I love Cardiff.
I love the maze of huddled backstreets; sombre sandstone threads calling me onward to the next corner.
I love the soft grey rain drifting in on a westerly breeze.
I love the protecting cradle of hills silhouetted against the northern horizon.
I love the brackish gloop of the Severn tidefields and the red marls of Wern Fawr.
I love crossing the threshold on Canton Bridge. I love the distant vanishing points of Pontcanna Fields. I love the match-day hwyl, the Dock Feeder, the Central Market, the Rhymni confluence, Brains beer, Billy Burges, Shirley Bassey, Womanby Street, Wenallt, Coed y Gof and Splott.
I love Cardiff at night, moaning and thrumming through electric air.
I love Cardiff under a high June sun, ricocheting liquid light into the darkest nook.
I love the cracks in the pavements, the chance encounters, the rampant vegetation, the redoubtable women, the cunning men, the shared miseries, the open minds and the idle chit-chat.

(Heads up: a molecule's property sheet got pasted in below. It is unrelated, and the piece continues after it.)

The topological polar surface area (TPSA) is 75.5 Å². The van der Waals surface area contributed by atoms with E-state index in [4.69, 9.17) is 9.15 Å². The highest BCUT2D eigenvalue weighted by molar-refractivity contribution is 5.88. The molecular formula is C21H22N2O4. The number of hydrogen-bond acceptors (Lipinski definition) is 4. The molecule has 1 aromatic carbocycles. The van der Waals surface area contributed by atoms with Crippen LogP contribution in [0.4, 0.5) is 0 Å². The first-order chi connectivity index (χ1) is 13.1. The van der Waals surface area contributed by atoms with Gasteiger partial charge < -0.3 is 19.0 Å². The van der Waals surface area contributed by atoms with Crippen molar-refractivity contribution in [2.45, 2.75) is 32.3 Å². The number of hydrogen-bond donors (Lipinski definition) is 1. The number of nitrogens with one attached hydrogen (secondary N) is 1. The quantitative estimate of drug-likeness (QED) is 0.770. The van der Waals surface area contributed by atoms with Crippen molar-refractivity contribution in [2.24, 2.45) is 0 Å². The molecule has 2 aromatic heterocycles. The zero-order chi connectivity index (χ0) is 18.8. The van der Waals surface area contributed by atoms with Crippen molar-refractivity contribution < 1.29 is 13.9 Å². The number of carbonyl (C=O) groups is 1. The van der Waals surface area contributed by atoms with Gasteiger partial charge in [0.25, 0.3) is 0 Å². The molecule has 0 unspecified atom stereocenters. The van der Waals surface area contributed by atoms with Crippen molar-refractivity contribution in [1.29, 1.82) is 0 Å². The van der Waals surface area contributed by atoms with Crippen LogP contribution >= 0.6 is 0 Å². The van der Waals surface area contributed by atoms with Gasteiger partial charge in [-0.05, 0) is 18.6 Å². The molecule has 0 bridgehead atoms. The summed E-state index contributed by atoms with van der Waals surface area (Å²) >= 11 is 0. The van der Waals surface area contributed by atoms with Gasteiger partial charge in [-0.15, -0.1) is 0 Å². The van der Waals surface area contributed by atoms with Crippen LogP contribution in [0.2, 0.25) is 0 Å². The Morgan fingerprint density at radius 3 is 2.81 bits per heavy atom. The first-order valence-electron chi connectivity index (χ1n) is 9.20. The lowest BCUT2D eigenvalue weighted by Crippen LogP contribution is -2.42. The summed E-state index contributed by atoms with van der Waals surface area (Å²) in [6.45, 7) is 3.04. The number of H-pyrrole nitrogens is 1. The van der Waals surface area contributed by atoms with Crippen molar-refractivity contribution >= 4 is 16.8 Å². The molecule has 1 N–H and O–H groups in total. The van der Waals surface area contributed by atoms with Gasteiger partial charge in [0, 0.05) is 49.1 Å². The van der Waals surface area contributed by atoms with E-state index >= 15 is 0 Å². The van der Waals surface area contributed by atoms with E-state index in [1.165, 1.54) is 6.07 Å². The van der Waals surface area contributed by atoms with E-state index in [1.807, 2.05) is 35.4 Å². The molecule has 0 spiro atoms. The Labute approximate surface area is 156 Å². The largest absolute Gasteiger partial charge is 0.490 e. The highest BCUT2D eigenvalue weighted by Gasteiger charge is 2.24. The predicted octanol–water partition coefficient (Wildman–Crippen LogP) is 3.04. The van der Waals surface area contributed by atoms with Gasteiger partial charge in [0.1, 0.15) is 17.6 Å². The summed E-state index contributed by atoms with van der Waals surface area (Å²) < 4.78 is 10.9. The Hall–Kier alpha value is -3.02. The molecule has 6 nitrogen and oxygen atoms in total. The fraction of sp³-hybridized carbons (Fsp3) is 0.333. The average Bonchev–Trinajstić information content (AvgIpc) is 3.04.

I love Cardiff because it fits.
I love Cardiff because I love Wales.
I love Cardiff because it’s home.
And I love the layers of personal histories beneath my feet, slowly accreted across millennia; the unrecorded dead who have been here before, calling reassurance to we who are still alive.
Therefore, since I love Cardiff so, I pick over its failings, mock its conceits, point out its stupidities, doubt its motives and slag it off in public – that’s what old friends do.
When compared to other capitals Cardiff falls short on nearly every measurement – not least the total absence of a body of critical work on the subject of Cardiff itself. If I don’t do it, love, then who will?